According to local media reports, the move is in line with its expansion strategy in Indonesia.
Farmsco is reportedly injecting around 60 billion won (US$52.9m) in its Indonesian operations.
Under the deal with Sujaya, Farmsco gets a renovated feed plant; an upgrade to that facility was completed in 2014; the plant is said to have annual feed production capacity of 500,000 tons.
Indonesia feed market data
Indonesia has 18.3m metric tons of feed production and 92 feed mills in total, according to data from the 2017 Alltech global feed survey.
Some 49 of those feed mills are located on Java, noted the US Department of Agriculture (USDA) in a review of the feed and grain market developments in Indonesia in July this year.
The USDA report noted how the Indonesian Feed Producers Association (Asosiasi Produsen Pakan Indonesia, APPI) had committed to prioritize domestic corn purchases over imports in support of the Indonesian Ministry of Agriculture’s (MOA) self-sufficiency goals on corn; corn accounts for 50% of feed formulations and 35% of poultry feed production costs there.
The MOA has targeted zero corn imports for MY 2016/17, and is encouraging mills to use local corn to meet feed milling needs, said the USDA.
APPI said that expensive domestic corn prices cannot be passed on to consumers, thus reducing feed mills’ margins, and that factor, combined with a general economic slowdown, is expected to continue to slow commercial poultry feed consumption growth.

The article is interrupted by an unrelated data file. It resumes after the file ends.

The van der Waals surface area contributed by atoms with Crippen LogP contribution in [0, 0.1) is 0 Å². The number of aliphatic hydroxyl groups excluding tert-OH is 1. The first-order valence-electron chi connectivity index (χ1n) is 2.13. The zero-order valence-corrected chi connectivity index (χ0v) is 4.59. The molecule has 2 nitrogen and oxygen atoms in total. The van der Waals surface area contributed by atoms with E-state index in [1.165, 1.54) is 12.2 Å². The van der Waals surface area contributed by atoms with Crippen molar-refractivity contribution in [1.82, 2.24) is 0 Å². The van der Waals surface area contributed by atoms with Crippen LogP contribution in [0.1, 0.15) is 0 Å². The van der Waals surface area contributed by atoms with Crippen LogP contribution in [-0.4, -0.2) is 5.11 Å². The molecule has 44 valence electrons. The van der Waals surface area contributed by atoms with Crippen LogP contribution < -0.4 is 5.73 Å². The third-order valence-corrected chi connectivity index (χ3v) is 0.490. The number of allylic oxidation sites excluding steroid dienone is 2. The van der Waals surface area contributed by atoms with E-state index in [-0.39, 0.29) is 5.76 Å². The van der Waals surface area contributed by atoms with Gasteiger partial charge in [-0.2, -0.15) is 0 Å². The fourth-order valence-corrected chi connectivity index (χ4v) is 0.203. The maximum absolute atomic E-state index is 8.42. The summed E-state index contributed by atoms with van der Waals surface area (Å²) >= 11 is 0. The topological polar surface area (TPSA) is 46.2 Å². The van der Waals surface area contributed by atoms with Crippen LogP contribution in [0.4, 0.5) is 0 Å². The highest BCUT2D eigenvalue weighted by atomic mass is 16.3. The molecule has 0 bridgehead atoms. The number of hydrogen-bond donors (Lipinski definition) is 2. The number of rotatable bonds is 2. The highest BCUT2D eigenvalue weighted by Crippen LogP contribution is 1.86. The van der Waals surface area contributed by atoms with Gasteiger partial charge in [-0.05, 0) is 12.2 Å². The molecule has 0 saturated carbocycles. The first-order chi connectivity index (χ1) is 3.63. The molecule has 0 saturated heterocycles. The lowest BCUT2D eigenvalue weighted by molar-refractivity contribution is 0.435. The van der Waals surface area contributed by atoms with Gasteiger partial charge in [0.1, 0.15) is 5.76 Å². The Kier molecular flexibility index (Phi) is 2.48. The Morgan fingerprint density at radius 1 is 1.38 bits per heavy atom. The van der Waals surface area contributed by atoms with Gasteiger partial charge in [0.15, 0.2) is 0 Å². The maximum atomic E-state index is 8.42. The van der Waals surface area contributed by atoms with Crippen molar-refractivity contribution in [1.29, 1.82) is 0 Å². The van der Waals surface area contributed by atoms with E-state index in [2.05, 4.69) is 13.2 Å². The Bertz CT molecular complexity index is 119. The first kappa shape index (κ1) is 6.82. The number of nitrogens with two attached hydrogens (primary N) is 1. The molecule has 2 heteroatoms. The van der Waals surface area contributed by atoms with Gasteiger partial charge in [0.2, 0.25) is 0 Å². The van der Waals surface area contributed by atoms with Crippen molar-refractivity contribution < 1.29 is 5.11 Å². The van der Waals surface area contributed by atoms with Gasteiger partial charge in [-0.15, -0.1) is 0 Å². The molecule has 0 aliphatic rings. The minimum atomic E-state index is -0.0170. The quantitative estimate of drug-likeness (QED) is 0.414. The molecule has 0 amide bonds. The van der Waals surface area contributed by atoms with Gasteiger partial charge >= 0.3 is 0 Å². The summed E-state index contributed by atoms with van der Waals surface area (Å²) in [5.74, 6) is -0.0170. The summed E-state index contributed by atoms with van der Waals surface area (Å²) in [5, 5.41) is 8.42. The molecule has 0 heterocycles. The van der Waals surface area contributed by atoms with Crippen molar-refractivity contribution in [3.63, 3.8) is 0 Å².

The poultry industry consumes around 83% of Indonesia’s animal feed. Aquaculture consumes 11% and the remaining 6% is consumed by cattle and swine, according to USDA data.
The USDA, citing Indonesian poultry industry forecast data, said the MY2016/17 poultry population will reach 3.5 billion broilers, 200 million layers, and 24.8 million breeders.
Slow down in aqua feed demand
Demand for aquaculture feed in MY 2016/17 is estimated to increase by 10%, slower growth than the 13% hike in MY2015/16; the reduction is said to be due to diseases affecting shrimp production.
Indonesian mills are running at 70 to 80% capacity, added the USDA.
However, a new wet mill producing corn starch in East Java has been operational since April 2017. Installed capacity of the new mill is 86,000 MT of corn starch per year, said the USDA.
The new mill will produce corn gluten meal (12,000 MT of installed capacity per year) and corn gluten feed (48,000 MT of installed capacity per year) in addition to starch, it added.
The facility uses imported corn as raw material.